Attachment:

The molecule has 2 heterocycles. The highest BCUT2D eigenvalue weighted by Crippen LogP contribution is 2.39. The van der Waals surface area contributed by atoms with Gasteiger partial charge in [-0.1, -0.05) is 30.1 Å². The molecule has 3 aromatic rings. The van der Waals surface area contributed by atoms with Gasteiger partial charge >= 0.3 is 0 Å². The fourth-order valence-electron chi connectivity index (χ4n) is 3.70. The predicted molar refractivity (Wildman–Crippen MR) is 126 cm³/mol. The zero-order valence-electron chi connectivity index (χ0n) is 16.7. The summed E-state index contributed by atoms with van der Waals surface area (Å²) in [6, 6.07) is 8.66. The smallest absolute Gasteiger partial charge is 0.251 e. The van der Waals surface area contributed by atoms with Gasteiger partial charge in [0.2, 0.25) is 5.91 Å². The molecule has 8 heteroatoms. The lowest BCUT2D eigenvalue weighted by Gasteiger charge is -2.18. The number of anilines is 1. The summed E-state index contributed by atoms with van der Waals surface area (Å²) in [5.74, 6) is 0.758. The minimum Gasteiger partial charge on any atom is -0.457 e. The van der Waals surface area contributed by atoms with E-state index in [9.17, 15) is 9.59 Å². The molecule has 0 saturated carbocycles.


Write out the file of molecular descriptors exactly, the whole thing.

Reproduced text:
The molecule has 2 heterocycles. The highest BCUT2D eigenvalue weighted by Crippen LogP contribution is 2.39. The van der Waals surface area contributed by atoms with Gasteiger partial charge in [-0.1, -0.05) is 30.1 Å². The molecule has 3 aromatic rings. The van der Waals surface area contributed by atoms with Gasteiger partial charge >= 0.3 is 0 Å². The fourth-order valence-electron chi connectivity index (χ4n) is 3.70. The predicted molar refractivity (Wildman–Crippen MR) is 126 cm³/mol. The zero-order valence-electron chi connectivity index (χ0n) is 16.7. The summed E-state index contributed by atoms with van der Waals surface area (Å²) in [6, 6.07) is 8.66. The smallest absolute Gasteiger partial charge is 0.251 e. The van der Waals surface area contributed by atoms with Gasteiger partial charge in [0.2, 0.25) is 5.91 Å². The molecule has 8 heteroatoms. The lowest BCUT2D eigenvalue weighted by Gasteiger charge is -2.18. The number of anilines is 1. The summed E-state index contributed by atoms with van der Waals surface area (Å²) in [5.74, 6) is 0.758. The minimum Gasteiger partial charge on any atom is -0.457 e. The van der Waals surface area contributed by atoms with E-state index in [9.17, 15) is 9.59 Å². The molecule has 0 saturated carbocycles.